International Baccalaureate Targeted at Most Motivated

IB Students enjoy rigorous schooling.

By LINDA HALL Staff Writer Published: February 16, 2014 4:00AM

WOOSTER -- Tri-County International Academy, housed at Wooster High School and offering high school students the opportunity to complete the globally competitive, highly lauded International Baccalaureate degree program in conjunction with their regular high school diploma, isn't for the faint of heart.

But according to students enrolled in the program, who may just be modest, it isn't only for the most highly performing students, either. It may, however, be targeted at the most motivated.

Entering as juniors, IB students -- who must prepare as much as possible in their early high school years by taking the most challenging courses possible -- study advanced level, two-year courses in English, Spanish or German, social studies (History of the Americas, which includes the government requirement), science (chemistry, advanced biology and/or physics), math (ranging beyond Algebra II to functions, trigonometry, matrices, vectors, statistics, probability and calculus) and Theory of Knowledge (a philosophy of learning course) and also complete service-learning hours and a comprehensive research paper.

"It's not so much about being really smart," said Ty Young, a Loudonville High School senior, but rather, "It's a lot about working hard. I just feel like I work a lot harder (in the program)," he said.

Maddy Fannin, a senior from Wooster High School, confirmed that "time management" is key to success in the IB program.

"The homework load is a lot," said Kyley Mollohan, a senior from Smithville High School.

"I used to never do homework," Young admitted.

But he is excited about how he has adapted to the new academic level and thinks "it's really going to be easy to transition" to college.

Previous IB students, now in college, have said "it's a breeze compared to IB," Mollohan said.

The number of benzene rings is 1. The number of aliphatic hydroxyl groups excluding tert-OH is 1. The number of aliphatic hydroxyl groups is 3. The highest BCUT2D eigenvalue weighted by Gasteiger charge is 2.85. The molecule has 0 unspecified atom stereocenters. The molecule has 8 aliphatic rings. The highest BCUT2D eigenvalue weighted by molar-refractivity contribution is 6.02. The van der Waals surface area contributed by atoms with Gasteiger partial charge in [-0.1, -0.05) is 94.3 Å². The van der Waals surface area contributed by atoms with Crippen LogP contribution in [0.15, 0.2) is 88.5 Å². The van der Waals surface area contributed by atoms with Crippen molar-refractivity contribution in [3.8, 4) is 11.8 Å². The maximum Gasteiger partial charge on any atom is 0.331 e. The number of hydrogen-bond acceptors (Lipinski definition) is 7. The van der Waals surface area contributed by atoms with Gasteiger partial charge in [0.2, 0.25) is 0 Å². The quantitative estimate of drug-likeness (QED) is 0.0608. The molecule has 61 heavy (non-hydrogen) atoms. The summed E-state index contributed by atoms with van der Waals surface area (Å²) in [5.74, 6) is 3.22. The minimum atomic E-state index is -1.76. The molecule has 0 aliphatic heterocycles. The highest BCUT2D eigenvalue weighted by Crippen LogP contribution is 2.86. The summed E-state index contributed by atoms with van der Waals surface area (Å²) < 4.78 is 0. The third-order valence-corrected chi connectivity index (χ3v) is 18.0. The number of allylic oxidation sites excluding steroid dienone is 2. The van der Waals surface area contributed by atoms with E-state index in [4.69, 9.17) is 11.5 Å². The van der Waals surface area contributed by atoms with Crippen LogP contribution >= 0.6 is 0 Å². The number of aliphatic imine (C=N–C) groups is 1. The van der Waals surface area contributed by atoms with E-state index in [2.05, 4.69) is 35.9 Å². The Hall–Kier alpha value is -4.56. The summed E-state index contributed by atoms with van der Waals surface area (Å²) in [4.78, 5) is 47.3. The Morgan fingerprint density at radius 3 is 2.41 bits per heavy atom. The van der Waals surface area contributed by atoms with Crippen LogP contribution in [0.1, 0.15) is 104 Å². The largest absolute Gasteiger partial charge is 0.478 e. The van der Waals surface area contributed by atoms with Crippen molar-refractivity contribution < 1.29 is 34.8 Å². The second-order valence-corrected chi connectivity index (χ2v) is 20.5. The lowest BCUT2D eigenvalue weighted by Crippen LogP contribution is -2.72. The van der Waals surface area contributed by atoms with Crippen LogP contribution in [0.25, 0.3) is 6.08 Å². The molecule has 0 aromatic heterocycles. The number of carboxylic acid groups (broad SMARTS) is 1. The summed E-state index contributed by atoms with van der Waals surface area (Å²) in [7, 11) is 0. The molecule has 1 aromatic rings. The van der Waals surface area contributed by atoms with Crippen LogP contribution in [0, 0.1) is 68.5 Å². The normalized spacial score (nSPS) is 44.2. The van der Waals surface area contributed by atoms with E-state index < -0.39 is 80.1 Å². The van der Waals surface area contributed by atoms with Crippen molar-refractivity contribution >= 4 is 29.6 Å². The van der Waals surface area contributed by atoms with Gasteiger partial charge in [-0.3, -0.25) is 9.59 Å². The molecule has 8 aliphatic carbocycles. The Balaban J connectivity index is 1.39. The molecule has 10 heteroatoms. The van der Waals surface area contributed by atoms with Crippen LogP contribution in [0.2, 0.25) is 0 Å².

"We'll be prepared," Fannin affirmed.

Young said increasingly IB students are athletes; he and a friend are the first football players to be part of the program.

"It was rough my junior year," acknowledged Young, who on top of his other responsibilities, holds down a job.

"We're busy," said Fannin, who said she and her peers are involved in arts, athletics and other activities and are also employed.

"We have fun, too," Mollohan inserted.

They celebrate the holidays and even had "Secret Santas," Young said, adding, those who aren't Wooster High School students have time to spend with their friends in their home schools and participate in activities there as well.

IB students are used to the tight time schedule, according to Fannin, who is considering becoming "a journalist (to) travel the world."

"We really enjoy the difficulty (level)," Mollohan said, "taking advantage of (our) skills and making the most of ourselves."

Bottom line, "I love learning," she said, and is thinking about pursuing a double major in biomedical engineering and education.

Fannin said she, too, enjoys the challenging environment, and certainly doesn't miss being in class with "kids who didn't like to learn."

Juniors now immersed in the program contributed their thoughts on the program as well.

Ben Lorentz of Wooster considers the work load to be "flexible," based on knowing "what needs to be accomplished" and the accompanying deadline.

That doesn't mean there are no moments of panic, however, he said.

An IB student catches on pretty quickly -- the first week, Matthew Dyer of Wooster said -- to the understanding that he or she can't procrastinate.

"It's a lot of work," Dyer admitted.

But to the degree one cares about the work, "it goes really fast and easy," said Justice Garber from Hillsdale High School.

Garber also enjoys "the camaraderie" of the program, "everybody working toward a common goal."

"We're pretty helpful (to one another)," Young said.

Young confirmed academy director Richard Bellanco's assertion, based on a chemistry teacher's comments, that student team work "raises the bar; the whole group excels" by working with those who may be struggling in a subject.

Being from a smaller school, "it's (also) cool to get a different experience" at Wooster High School, Garber said.

Young wanted to be prepared for college -- "extra prepared," he said -- and he seems to think the IB academy will do the job.

Money for college is "a great plus," Mollohan said.

Reporter Linda Hall can be reached at 330-264-1125, Ext. 2230, or lhall [at] the-daily-record [dot] com.